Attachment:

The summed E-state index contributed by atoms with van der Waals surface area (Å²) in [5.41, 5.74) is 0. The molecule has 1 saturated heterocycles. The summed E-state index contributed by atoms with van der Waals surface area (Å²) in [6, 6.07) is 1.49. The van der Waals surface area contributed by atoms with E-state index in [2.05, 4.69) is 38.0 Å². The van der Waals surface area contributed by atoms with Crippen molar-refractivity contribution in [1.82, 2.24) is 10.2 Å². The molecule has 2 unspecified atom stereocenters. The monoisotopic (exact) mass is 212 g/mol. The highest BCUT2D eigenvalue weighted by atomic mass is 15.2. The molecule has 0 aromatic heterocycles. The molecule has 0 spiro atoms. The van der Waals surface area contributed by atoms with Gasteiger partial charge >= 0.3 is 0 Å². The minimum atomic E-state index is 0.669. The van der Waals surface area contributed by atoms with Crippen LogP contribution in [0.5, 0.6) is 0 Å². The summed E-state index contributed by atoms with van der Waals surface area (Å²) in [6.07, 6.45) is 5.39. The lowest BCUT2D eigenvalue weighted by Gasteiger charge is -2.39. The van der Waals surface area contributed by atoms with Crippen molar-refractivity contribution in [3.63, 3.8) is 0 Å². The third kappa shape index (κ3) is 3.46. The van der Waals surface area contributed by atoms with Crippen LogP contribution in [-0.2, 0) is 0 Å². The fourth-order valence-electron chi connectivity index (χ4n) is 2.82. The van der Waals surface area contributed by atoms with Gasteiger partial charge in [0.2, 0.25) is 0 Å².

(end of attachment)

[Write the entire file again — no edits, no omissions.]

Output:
The summed E-state index contributed by atoms with van der Waals surface area (Å²) in [5.41, 5.74) is 0. The molecule has 1 saturated heterocycles. The summed E-state index contributed by atoms with van der Waals surface area (Å²) in [6, 6.07) is 1.49. The van der Waals surface area contributed by atoms with E-state index in [2.05, 4.69) is 38.0 Å². The van der Waals surface area contributed by atoms with Crippen molar-refractivity contribution in [1.82, 2.24) is 10.2 Å². The molecule has 2 unspecified atom stereocenters. The monoisotopic (exact) mass is 212 g/mol. The highest BCUT2D eigenvalue weighted by atomic mass is 15.2. The molecule has 0 aromatic heterocycles. The molecule has 0 spiro atoms. The van der Waals surface area contributed by atoms with Gasteiger partial charge >= 0.3 is 0 Å². The minimum atomic E-state index is 0.669. The van der Waals surface area contributed by atoms with Crippen LogP contribution in [0.5, 0.6) is 0 Å². The summed E-state index contributed by atoms with van der Waals surface area (Å²) in [6.07, 6.45) is 5.39. The lowest BCUT2D eigenvalue weighted by Gasteiger charge is -2.39. The van der Waals surface area contributed by atoms with Crippen molar-refractivity contribution in [3.63, 3.8) is 0 Å². The third kappa shape index (κ3) is 3.46. The van der Waals surface area contributed by atoms with Crippen LogP contribution in [-0.2, 0) is 0 Å². The fourth-order valence-electron chi connectivity index (χ4n) is 2.82. The van der Waals surface area contributed by atoms with Gasteiger partial charge in [0.2, 0.25) is 0 Å².